Anti-Assignment Clause – New Jersey
Givaudan Fragrances Corp. v. Aetna Cas. & Sur. Co.
--- A.3d ---, 2017 WL 429476 (N.J. Feb. 1, 2017)
The Supreme Court of New Jersey, as a matter of first impression, held that “once an insured loss has occurred, an anti-assignment clause in an occurrence policy may not provide a basis for an insurer's declination of coverage based on the insured's assignment of the right to invoke policy coverage for that loss.” The named insured was Givaudan Corporation, but the party seeking insurance coverage was Givauden Fragrances Corporation (Fragrances). The assignment clause at issue provided that “[a]ssignment of interest under this policy shall not bind the Company until its consent is endorsed hereon. …” The Supreme Court disagreed with the insurers’ argument that Fragrances had no right to insurance coverage because it was not the corporate successor of the named insured and the named insured could not validly assign its claim under the policy to Fragrances. Regarding the assignment clause at issue, the Supreme Court stated that “[a]n anti-assignment clause is not a barrier to the post-loss assignment of a claim.” In other words, “that general rule recognizes that anti-assignment clauses in insurance contracts ‘apply only to assignments before loss, and do not prevent an assignment after loss.’” The Supreme Court concluded that, because the right to insurance coverage was assigned to Fragrances after the occurrence-based policies had expired and the loss event had occurred during the policy periods, this was an assignment of a post-loss claim and, therefore, the anti-assignment clause did not apply to preclude insurance coverage.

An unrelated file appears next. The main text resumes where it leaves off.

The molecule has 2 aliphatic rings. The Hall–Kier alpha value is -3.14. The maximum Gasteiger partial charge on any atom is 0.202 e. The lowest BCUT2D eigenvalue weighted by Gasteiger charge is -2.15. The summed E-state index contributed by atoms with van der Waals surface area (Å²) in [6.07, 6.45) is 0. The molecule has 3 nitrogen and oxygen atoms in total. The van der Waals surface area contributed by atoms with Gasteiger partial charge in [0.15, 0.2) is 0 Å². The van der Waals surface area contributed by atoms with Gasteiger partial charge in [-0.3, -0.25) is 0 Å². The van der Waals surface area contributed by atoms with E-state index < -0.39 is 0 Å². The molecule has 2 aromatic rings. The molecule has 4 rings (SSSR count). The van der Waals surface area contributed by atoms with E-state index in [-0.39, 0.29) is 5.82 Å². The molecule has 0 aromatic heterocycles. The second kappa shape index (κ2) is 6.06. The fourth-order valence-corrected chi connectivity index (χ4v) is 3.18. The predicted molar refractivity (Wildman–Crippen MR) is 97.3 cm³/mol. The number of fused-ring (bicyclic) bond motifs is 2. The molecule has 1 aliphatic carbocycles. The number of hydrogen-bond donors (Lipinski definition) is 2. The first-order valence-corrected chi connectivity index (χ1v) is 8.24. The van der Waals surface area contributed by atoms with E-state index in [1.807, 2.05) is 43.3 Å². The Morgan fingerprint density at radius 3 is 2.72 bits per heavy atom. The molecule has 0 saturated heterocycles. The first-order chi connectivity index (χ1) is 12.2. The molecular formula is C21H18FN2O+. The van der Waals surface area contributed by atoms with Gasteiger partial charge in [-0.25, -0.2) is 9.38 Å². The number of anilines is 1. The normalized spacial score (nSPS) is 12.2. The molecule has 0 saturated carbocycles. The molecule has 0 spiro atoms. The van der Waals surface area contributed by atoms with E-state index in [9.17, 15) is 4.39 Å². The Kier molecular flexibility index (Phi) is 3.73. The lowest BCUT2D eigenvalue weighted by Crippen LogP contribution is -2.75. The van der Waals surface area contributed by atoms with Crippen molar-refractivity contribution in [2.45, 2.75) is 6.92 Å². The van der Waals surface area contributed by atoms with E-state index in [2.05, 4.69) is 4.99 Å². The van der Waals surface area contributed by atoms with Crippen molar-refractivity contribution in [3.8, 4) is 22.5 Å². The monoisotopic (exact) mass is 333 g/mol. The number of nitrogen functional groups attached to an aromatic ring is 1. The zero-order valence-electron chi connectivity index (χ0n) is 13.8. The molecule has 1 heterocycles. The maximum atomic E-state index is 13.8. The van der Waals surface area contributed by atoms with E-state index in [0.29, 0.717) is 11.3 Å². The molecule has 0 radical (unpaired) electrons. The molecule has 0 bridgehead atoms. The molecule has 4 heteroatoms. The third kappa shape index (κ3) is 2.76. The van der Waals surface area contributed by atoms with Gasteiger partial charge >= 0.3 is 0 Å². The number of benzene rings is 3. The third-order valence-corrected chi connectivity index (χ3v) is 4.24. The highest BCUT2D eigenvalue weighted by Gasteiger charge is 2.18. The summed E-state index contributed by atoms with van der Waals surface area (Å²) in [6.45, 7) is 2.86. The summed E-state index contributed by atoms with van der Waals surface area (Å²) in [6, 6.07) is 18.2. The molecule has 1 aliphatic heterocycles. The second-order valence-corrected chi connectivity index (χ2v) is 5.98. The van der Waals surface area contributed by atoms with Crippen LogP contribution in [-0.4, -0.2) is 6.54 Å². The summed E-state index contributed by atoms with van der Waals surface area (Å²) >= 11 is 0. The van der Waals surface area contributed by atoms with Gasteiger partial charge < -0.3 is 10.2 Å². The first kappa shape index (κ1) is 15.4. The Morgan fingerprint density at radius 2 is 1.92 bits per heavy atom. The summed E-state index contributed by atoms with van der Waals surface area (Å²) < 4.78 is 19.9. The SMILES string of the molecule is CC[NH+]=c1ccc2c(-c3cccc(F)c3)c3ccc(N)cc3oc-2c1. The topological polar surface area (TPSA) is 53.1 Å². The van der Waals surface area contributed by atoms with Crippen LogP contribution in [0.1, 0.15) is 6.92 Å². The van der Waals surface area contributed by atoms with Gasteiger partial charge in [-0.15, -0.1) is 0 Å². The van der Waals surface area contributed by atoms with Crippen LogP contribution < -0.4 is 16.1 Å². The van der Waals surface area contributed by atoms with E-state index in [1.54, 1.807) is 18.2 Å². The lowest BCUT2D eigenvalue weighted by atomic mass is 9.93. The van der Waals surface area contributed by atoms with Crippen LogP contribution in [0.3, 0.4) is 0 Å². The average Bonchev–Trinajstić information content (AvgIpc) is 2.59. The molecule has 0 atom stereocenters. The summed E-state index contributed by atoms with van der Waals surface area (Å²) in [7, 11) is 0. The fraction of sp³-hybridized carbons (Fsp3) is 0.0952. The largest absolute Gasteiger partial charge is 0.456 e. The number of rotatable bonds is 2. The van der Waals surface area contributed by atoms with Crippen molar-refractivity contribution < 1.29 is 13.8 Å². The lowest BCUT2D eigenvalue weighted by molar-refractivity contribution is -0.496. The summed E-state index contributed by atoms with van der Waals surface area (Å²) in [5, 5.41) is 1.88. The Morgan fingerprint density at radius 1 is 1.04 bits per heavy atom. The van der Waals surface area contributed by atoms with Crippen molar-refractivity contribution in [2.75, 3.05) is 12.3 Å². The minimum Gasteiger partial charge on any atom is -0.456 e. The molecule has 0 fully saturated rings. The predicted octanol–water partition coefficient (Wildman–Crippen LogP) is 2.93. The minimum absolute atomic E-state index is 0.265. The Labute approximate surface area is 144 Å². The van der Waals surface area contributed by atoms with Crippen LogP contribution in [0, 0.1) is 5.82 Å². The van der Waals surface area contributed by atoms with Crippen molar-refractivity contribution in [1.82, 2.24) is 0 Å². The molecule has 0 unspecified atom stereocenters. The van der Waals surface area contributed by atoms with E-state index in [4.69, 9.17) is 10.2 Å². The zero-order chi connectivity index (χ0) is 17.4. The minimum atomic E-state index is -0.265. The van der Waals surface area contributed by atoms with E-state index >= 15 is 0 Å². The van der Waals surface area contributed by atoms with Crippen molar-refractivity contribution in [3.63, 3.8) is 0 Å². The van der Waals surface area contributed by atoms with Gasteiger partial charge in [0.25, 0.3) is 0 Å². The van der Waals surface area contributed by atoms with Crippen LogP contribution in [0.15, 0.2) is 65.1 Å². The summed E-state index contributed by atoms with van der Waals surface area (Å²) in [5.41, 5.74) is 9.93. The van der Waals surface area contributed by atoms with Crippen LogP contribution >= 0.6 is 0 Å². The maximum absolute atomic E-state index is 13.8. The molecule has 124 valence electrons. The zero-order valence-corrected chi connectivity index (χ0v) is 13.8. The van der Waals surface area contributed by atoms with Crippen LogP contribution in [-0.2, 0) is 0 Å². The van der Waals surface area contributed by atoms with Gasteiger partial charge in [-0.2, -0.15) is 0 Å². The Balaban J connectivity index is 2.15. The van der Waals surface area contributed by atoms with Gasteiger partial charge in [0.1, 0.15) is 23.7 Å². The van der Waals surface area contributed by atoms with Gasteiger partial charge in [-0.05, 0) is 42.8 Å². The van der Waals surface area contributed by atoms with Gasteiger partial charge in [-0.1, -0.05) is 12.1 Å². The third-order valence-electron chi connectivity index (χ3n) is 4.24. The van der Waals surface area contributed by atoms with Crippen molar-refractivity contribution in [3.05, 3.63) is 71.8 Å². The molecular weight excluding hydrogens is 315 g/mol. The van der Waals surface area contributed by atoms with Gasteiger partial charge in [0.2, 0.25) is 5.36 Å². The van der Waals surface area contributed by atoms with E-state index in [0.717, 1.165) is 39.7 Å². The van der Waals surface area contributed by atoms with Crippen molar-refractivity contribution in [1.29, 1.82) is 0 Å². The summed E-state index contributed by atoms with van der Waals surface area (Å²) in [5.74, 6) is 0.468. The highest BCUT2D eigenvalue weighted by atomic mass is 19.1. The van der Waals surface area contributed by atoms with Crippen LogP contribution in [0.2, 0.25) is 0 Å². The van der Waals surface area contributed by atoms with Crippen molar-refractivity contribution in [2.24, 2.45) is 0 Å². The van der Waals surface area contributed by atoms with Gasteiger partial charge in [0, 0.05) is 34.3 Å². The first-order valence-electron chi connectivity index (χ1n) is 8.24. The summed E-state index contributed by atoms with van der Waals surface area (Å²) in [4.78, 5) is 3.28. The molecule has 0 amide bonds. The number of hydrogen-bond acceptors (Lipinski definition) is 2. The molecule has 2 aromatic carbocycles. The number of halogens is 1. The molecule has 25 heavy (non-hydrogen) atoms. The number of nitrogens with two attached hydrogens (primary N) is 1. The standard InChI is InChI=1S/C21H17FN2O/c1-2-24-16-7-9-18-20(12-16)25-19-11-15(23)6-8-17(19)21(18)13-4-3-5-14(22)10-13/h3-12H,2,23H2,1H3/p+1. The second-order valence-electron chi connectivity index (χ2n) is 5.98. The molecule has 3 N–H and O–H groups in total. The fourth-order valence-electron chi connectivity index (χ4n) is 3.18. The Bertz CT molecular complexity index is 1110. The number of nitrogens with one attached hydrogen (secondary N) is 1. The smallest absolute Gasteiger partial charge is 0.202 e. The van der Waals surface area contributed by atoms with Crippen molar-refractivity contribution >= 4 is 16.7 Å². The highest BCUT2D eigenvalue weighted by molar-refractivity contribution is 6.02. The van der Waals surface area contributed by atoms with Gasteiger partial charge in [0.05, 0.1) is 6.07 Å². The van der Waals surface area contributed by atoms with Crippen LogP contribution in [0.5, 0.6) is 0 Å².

Pollution Exclusion – Eighth Circuit (North Dakota Law)
Hiland Partners GP Holdings, LLC v. Nat'l Union Fire Ins. Co. of Pittsburgh, PA
--- F.3d ---, 2017 WL 405645 (8th Cir. Jan. 31, 2017)
The U.S. Court of Appeals for the Eighth Circuit ruled that the pollution exclusion in a commercial general liability policy barred coverage for an underlying lawsuit against a gas processing facility when one of its tanks overflowed and sparked an explosion that seriously injured a worker. The policy excluded from coverage bodily injuries or property damage “arising out of the ... discharge, dispersal, seepage, migration, release or escape of pollutants.” The policy also defined “pollutants” as “any solid, liquid, gaseous or thermal irritant or contaminant, including smoke, vapor, soot, fumes, acids, alkalis, chemicals and waste.” The appellate court ultimately ruled that hydrocarbon condensate “is a contaminant due to its flammable, volatile, and explosive properties.” The appellate court further held that because the “injuries were the result of an explosion, the nature of the harm here is directly related to the nature of the contaminant.” The appellate court, therefore, concluded that the insurer had no duty to defend or indemnify against the underlying lawsuit based on the pollution exclusion.
Post-Judgment Interest – Massachusetts
Anderson v. Nat'l Union Fire Ins. Co. of Pittsburgh PA